more on "gen up" and "gin up"
einstein at FROGNET.NET
Tue Nov 5 23:07:46 UTC 2002
from the website of Telephone Bar & Grill, 149 Second St, NY:
"Gen means information. If you have the gen then you know what is going on.
Also, to 'gen up' is to research a subject or to get some information about
something." [ENTRIES AND DEFINITIONS BY MIKE ETHERINGTON FROM HIS SMASHING
BOOK, THE VERY BEST OF BRITISH: THE AMERICAN'S GUIDE TO SPEAKING BRITISH]
However, The Las Vegas Review Journal [online edition] for July 30, 2002 has
this in an editorial:
"Just months removed from placing tariffs on steel imports to protect a
failing domestic industry and gin up a few votes in the Rust Belt, President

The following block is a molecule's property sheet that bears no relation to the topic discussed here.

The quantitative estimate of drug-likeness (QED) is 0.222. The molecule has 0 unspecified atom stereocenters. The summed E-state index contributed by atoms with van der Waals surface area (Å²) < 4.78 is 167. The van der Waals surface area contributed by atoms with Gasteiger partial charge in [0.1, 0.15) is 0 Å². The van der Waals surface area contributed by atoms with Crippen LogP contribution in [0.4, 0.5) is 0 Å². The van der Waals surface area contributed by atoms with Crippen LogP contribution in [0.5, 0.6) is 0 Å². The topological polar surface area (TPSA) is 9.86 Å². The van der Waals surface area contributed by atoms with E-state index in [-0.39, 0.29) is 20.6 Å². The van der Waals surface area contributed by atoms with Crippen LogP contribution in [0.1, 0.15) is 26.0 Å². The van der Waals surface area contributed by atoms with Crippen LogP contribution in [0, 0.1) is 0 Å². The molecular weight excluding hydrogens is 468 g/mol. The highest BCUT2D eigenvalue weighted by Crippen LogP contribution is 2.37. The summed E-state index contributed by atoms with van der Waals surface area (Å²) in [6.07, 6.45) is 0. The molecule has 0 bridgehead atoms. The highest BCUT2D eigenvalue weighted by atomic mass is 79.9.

Bush's commitment to free trade merits scrutiny."
>From Google cites, British "Gen up" seems to originate in computerspeak--the
next generation software will have new features, hence to innovate = to gen
up something. The sense of "research" may come naturally out of this
usage; the American usage may just be a ten/tin homophony at play. Or it
may be independently derived from the "gin" of cotton gin--the original
An MSNBC article by Brock N. Meeks for 7/30/01 has "You don't have to be a
science fiction or mystery writer to gin up some nightmare scenarios about
how these new intrusions into our lives can be abused by law enforcement
officials." Google searches reveal a number of news and entertainment
sources using the "gin up" spelling.
"Raffiniert ist der Herr Gott, aber Boshaft ist er nicht"
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